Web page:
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New Ways In Psychoanalysis
     

New Ways In Psychoanalysis

by Karen Horney
 

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NEW WAYS IN PSYCHOANALYSIS by KAREN HORNEY. Contents include: INTRODUCTION 7 I. FUNDAMENTALS OF PSYCHOANALYSIS 17 II. SOME GENERAL PREMISES OF FREUD S THINKING 37 III. THE LIBIDO THEORY 47 IV. THE OEDIPUS COMPLEX 79 V. THE CONCEPT OF NARCISSISM 88 VI. FEMININE PSYCHOLOGY 1O1 VII. THE DEATH INSTINCT 12O VIII. THE EMPHASIS ON CHILDHOOD Igg IX. THE CONCEPT OF

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NEW WAYS IN PSYCHOANALYSIS by KAREN HORNEY. Contents include: INTRODUCTION 7 I. FUNDAMENTALS OF PSYCHOANALYSIS 17 II. SOME GENERAL PREMISES OF FREUD S THINKING 37 III. THE LIBIDO THEORY 47 IV. THE OEDIPUS COMPLEX 79 V. THE CONCEPT OF NARCISSISM 88 VI. FEMININE PSYCHOLOGY 1O1 VII. THE DEATH INSTINCT 12O VIII. THE EMPHASIS ON CHILDHOOD Igg IX. THE CONCEPT OF TRANSFERENCE 154 X. CULTURE AND NEUROSES l68 XI. THE EGO AND THE ID 183 XII. ANXIETY 193 XIII. THE CONCEPT OF THE SUPER-EGO 2OJ XIV. NEUROTIC GUILT FEELINGS 232 XV. MASOCHISTIC PHENOMENA 246 XVI. PSYCHOANALYTIC THERAPY 2 6 INDEX 3O7. INTRODUCTION: MY desire to make a critical re-evaluation of psycho analytical theories had its origin in a dissatisfaction with therapeutic results. I found that almost every patient offered problems for which our accepted psychoanalyt ical knowledge offered no means of solution, and which therefore remained unsolved. As most analysts probably do, at first I attributed the resulting uncertainty to my own lack of experience, lack of understanding or blind spots. I remember pester ing more experienced colleagues with questions such as what Freud or they understood by ego, why sadistic impulses were interrelated with anal libido 1 and why so many different trends were regarded as an expression of latent homosexuality without, however, obtaining answers that seemed satisfactory. I had my first active doubts as to the validity of psy choanalytical theories when I read Freuds concept of feminine psychology, doubts which were then strength ened by his postulate of the death instinct. But it was several years before I started to think through psycho analytical theories in a critical way. As will be seen throughout the book, the system of theories which Freud has gradually developed is so con sistent that when one is once entrenched in them it is difficult to make observations unbiased by his way of thinking. It is only through recognizing the debatable premises on which this system is built that one acquires a clearer vision as to the sources of error contained in the individual theories. In all sincerity I may say that I regard myself qualified to make the criticisms con tained in this book, because I consistently applied Freuds theories for a period of over fifteen years. The resistance which many psychiatrists as well as laymen feel toward orthodox psychoanalysis is due not only to emotional sources, as is assumed, but also to the debatable character of many theories. The complete refutation of psychoanalysis which these critics often resort to is regrettable because it leads to discarding the valid with the dubitable and thereby prevents a recognition of what psychoanalysis essentially has to offer. I found that the more I took a critical stand to ward a series of psychoanalytical theories, the more I realized the constructive value of Freuds fundamental findings and the more paths opened up for the under standing of psychological problems. Thus the purpose of this book is not to show what is wrong with psychoanalysis, but, through eliminating the debatable elements, to enable psychoanalysis to de velop to the height of its potentialities. As a result of both theoretical considerations and practical experi ence, I believe that the range of problems which can be understood is enlarged considerably if we cut loose from certain historically determined theoretical prem ises and discard the theories arising on that basis. My conviction, expressed in a nutshell, is that psycho analysis should outgrow the limitations set by its being an instinctivistic and a genetic psychology. As to the latter, Freud tends to regard later peculiarities as almost direct repetitions of infantile drives or reactions hence he expects later disturbances to vanish if the under lying infantile experiences are elucidated...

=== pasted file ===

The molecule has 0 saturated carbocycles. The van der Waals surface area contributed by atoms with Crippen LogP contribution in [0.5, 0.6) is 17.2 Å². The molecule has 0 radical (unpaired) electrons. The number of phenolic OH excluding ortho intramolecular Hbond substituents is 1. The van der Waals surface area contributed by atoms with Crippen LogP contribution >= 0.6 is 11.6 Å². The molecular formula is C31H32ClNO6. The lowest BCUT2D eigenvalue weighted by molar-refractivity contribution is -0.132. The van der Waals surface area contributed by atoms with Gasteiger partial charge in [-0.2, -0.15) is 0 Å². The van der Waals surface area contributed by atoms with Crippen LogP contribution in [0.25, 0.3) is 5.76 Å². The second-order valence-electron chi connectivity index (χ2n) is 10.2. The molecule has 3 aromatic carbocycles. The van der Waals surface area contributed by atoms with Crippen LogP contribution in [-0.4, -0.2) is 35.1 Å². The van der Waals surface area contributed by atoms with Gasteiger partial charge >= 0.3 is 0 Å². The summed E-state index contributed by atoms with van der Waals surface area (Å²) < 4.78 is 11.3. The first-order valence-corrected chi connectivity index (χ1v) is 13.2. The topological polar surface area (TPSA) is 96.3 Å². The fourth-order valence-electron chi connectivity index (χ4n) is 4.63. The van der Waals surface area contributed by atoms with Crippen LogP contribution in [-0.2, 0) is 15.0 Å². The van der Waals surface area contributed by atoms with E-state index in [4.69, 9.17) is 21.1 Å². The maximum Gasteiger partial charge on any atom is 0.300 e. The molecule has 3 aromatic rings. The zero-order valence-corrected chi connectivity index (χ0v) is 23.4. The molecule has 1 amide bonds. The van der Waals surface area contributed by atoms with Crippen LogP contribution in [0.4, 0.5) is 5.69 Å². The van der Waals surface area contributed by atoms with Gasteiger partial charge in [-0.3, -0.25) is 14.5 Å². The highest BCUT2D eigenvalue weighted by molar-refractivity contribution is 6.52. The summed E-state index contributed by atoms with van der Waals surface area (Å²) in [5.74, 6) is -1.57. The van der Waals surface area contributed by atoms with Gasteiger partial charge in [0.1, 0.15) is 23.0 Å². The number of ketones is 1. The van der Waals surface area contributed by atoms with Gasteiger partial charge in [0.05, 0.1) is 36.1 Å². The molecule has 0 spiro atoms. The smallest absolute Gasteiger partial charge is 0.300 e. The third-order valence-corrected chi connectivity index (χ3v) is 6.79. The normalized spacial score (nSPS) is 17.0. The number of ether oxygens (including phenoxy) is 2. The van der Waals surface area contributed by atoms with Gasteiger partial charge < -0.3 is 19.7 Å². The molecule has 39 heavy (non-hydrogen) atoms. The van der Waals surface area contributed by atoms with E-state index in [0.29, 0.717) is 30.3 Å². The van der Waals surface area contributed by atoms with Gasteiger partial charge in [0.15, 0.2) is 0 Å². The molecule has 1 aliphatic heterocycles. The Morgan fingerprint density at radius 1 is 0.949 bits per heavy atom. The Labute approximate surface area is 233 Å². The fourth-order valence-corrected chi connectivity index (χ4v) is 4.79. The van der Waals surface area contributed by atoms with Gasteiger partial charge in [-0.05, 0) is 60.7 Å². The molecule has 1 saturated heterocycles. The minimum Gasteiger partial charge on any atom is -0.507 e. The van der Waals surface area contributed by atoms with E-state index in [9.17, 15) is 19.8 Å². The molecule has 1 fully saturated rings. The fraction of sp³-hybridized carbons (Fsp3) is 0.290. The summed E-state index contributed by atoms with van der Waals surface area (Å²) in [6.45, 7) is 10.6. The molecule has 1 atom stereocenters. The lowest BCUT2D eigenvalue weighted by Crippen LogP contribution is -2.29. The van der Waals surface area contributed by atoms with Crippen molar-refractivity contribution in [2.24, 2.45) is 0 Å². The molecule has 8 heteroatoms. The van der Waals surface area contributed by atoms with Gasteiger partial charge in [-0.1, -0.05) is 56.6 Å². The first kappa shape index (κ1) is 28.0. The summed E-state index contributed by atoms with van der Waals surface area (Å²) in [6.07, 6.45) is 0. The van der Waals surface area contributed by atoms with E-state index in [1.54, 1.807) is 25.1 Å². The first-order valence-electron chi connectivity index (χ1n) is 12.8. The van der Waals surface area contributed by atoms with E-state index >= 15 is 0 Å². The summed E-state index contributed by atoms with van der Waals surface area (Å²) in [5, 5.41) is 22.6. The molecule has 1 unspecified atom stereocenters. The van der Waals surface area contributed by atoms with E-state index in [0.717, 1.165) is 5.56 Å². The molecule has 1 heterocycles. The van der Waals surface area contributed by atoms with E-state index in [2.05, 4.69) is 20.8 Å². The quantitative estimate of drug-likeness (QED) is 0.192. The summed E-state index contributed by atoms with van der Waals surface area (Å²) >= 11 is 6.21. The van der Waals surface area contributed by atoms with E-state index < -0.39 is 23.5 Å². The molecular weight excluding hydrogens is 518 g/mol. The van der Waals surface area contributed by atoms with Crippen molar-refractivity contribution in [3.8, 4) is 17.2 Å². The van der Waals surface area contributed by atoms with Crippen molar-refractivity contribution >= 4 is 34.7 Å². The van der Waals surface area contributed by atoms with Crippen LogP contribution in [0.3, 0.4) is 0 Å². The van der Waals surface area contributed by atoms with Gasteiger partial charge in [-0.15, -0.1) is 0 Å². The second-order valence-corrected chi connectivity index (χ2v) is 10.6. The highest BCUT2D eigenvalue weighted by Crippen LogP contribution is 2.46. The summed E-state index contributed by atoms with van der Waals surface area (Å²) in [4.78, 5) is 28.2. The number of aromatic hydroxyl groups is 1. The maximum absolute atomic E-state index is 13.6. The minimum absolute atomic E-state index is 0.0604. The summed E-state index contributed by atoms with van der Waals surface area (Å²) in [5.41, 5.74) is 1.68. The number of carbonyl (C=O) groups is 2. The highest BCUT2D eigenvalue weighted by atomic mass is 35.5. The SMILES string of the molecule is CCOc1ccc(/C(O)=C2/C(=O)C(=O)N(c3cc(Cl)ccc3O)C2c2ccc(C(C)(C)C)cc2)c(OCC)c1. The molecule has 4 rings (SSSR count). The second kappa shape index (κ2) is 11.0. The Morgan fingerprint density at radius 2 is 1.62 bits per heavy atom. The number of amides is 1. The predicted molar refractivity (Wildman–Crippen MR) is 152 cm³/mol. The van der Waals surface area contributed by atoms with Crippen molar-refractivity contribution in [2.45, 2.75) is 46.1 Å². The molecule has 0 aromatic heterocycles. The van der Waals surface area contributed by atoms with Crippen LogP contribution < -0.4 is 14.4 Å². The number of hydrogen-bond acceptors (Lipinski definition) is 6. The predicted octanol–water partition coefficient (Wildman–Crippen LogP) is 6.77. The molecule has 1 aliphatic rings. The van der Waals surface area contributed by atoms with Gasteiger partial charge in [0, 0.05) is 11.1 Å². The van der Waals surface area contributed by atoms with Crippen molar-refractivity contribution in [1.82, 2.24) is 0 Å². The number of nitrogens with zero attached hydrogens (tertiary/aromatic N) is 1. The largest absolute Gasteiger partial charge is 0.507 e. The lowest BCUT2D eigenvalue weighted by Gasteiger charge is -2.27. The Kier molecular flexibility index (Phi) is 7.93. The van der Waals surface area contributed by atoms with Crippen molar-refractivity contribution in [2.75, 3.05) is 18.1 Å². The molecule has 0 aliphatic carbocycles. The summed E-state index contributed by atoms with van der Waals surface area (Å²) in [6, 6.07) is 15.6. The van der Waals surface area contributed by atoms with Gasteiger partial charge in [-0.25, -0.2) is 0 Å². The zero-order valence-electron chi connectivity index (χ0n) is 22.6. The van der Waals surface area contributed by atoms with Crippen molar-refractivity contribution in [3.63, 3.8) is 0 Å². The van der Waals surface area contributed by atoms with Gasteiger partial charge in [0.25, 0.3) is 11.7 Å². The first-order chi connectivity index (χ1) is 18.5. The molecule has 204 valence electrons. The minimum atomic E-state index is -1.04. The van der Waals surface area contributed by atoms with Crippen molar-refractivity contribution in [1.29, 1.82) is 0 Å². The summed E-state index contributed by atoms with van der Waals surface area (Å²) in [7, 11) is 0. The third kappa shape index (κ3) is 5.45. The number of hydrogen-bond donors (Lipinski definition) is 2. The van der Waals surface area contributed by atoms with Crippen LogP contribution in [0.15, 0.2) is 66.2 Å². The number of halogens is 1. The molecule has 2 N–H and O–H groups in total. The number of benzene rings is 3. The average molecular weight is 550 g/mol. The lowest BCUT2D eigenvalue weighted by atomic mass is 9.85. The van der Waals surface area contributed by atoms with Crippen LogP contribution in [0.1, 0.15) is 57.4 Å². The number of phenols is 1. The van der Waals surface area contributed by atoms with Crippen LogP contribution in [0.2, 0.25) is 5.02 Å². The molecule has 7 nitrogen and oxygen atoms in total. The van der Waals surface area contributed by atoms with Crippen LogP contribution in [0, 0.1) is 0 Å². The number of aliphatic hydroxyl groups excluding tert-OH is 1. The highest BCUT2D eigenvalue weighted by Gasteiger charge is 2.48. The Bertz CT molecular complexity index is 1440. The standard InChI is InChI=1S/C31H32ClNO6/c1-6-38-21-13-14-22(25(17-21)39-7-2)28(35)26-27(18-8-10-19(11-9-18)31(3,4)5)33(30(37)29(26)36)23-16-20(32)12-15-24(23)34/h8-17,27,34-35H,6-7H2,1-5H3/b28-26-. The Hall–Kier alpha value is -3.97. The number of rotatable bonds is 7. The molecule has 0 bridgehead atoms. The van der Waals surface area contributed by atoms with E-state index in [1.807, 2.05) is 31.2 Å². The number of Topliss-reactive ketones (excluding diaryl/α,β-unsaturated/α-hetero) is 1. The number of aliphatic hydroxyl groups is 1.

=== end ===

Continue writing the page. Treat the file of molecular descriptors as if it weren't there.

Product Details

ISBN-13:
9781406741025
Publisher:
Girvin Press
Publication date:
03/15/2007
Pages:
320
Product dimensions:
5.50(w) x 8.50(h) x 0.72(d)

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